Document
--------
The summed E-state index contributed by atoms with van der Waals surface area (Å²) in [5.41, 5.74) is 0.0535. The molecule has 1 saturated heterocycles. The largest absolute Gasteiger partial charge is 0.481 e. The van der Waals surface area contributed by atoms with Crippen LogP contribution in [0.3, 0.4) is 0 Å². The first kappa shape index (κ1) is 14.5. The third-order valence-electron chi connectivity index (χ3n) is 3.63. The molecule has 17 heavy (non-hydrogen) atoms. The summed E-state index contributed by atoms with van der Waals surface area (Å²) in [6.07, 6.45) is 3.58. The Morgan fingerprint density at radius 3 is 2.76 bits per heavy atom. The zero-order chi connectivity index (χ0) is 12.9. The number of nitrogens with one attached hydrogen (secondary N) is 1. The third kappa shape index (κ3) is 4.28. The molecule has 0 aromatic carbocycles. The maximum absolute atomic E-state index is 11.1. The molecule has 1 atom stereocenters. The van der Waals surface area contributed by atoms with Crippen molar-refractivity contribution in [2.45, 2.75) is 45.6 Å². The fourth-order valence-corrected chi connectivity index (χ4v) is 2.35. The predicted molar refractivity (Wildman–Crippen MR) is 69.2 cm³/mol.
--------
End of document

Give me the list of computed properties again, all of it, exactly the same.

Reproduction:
The summed E-state index contributed by atoms with van der Waals surface area (Å²) in [5.41, 5.74) is 0.0535. The molecule has 1 saturated heterocycles. The largest absolute Gasteiger partial charge is 0.481 e. The van der Waals surface area contributed by atoms with Crippen LogP contribution in [0.3, 0.4) is 0 Å². The first kappa shape index (κ1) is 14.5. The third-order valence-electron chi connectivity index (χ3n) is 3.63. The molecule has 17 heavy (non-hydrogen) atoms. The summed E-state index contributed by atoms with van der Waals surface area (Å²) in [6.07, 6.45) is 3.58. The Morgan fingerprint density at radius 3 is 2.76 bits per heavy atom. The zero-order chi connectivity index (χ0) is 12.9. The number of nitrogens with one attached hydrogen (secondary N) is 1. The third kappa shape index (κ3) is 4.28. The molecule has 0 aromatic carbocycles. The maximum absolute atomic E-state index is 11.1. The molecule has 1 atom stereocenters. The van der Waals surface area contributed by atoms with Crippen molar-refractivity contribution in [2.45, 2.75) is 45.6 Å². The fourth-order valence-corrected chi connectivity index (χ4v) is 2.35. The predicted molar refractivity (Wildman–Crippen MR) is 69.2 cm³/mol.